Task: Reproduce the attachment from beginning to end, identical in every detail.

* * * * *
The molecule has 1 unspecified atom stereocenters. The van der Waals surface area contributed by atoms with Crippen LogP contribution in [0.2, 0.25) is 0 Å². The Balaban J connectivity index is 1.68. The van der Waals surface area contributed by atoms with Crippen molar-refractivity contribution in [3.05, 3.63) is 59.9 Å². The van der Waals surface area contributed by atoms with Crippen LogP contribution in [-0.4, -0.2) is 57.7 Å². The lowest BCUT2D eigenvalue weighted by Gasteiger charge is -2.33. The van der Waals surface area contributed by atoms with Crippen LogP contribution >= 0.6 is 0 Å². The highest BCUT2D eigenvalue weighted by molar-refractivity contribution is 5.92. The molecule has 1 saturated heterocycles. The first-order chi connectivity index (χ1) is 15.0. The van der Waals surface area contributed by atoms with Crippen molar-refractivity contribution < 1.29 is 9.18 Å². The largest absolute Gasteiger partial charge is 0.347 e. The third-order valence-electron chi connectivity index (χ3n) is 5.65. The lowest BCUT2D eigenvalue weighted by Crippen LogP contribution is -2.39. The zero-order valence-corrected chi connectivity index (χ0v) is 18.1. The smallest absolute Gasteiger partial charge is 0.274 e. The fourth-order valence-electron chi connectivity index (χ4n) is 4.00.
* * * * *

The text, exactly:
The molecule has 1 unspecified atom stereocenters. The van der Waals surface area contributed by atoms with Crippen LogP contribution in [0.2, 0.25) is 0 Å². The Balaban J connectivity index is 1.68. The van der Waals surface area contributed by atoms with Crippen molar-refractivity contribution in [3.05, 3.63) is 59.9 Å². The van der Waals surface area contributed by atoms with Crippen LogP contribution in [-0.4, -0.2) is 57.7 Å². The lowest BCUT2D eigenvalue weighted by Gasteiger charge is -2.33. The van der Waals surface area contributed by atoms with Crippen LogP contribution >= 0.6 is 0 Å². The highest BCUT2D eigenvalue weighted by molar-refractivity contribution is 5.92. The molecule has 1 saturated heterocycles. The first-order chi connectivity index (χ1) is 15.0. The van der Waals surface area contributed by atoms with Crippen molar-refractivity contribution < 1.29 is 9.18 Å². The largest absolute Gasteiger partial charge is 0.347 e. The third-order valence-electron chi connectivity index (χ3n) is 5.65. The lowest BCUT2D eigenvalue weighted by Crippen LogP contribution is -2.39. The zero-order valence-corrected chi connectivity index (χ0v) is 18.1. The smallest absolute Gasteiger partial charge is 0.274 e. The fourth-order valence-electron chi connectivity index (χ4n) is 4.00.